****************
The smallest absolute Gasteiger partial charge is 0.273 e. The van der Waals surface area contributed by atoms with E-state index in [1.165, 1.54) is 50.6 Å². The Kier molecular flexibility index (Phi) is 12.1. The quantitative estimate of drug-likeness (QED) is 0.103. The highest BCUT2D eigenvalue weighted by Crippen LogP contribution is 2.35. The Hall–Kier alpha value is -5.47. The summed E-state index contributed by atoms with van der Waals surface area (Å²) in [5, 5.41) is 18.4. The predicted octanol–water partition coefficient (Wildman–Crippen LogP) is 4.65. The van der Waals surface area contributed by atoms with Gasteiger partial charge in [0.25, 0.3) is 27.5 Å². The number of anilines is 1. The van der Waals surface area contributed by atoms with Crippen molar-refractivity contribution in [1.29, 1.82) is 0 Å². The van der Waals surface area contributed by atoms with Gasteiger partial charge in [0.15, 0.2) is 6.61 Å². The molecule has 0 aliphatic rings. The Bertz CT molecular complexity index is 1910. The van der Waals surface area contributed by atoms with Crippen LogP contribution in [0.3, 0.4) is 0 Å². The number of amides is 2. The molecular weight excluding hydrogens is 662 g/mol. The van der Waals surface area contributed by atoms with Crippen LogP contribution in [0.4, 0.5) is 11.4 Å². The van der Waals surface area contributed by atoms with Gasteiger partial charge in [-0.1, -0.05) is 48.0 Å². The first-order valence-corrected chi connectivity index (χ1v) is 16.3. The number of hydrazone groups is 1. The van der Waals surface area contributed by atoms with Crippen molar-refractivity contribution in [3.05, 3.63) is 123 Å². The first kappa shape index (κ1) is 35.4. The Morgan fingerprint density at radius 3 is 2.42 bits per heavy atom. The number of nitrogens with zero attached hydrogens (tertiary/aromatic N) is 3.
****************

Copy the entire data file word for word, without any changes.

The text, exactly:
The smallest absolute Gasteiger partial charge is 0.273 e. The van der Waals surface area contributed by atoms with E-state index in [1.165, 1.54) is 50.6 Å². The Kier molecular flexibility index (Phi) is 12.1. The quantitative estimate of drug-likeness (QED) is 0.103. The highest BCUT2D eigenvalue weighted by Crippen LogP contribution is 2.35. The Hall–Kier alpha value is -5.47. The summed E-state index contributed by atoms with van der Waals surface area (Å²) in [5, 5.41) is 18.4. The predicted octanol–water partition coefficient (Wildman–Crippen LogP) is 4.65. The van der Waals surface area contributed by atoms with Gasteiger partial charge in [0.25, 0.3) is 27.5 Å². The number of anilines is 1. The van der Waals surface area contributed by atoms with Crippen molar-refractivity contribution in [1.29, 1.82) is 0 Å². The van der Waals surface area contributed by atoms with Gasteiger partial charge in [0.15, 0.2) is 6.61 Å². The molecule has 0 aliphatic rings. The Bertz CT molecular complexity index is 1910. The van der Waals surface area contributed by atoms with Crippen LogP contribution in [0.3, 0.4) is 0 Å². The number of amides is 2. The molecular weight excluding hydrogens is 662 g/mol. The van der Waals surface area contributed by atoms with Crippen LogP contribution in [0.4, 0.5) is 11.4 Å². The van der Waals surface area contributed by atoms with Gasteiger partial charge in [-0.1, -0.05) is 48.0 Å². The first-order valence-corrected chi connectivity index (χ1v) is 16.3. The number of hydrazone groups is 1. The van der Waals surface area contributed by atoms with Crippen molar-refractivity contribution in [3.05, 3.63) is 123 Å². The first kappa shape index (κ1) is 35.4. The Morgan fingerprint density at radius 3 is 2.42 bits per heavy atom. The number of nitrogens with zero attached hydrogens (tertiary/aromatic N) is 3.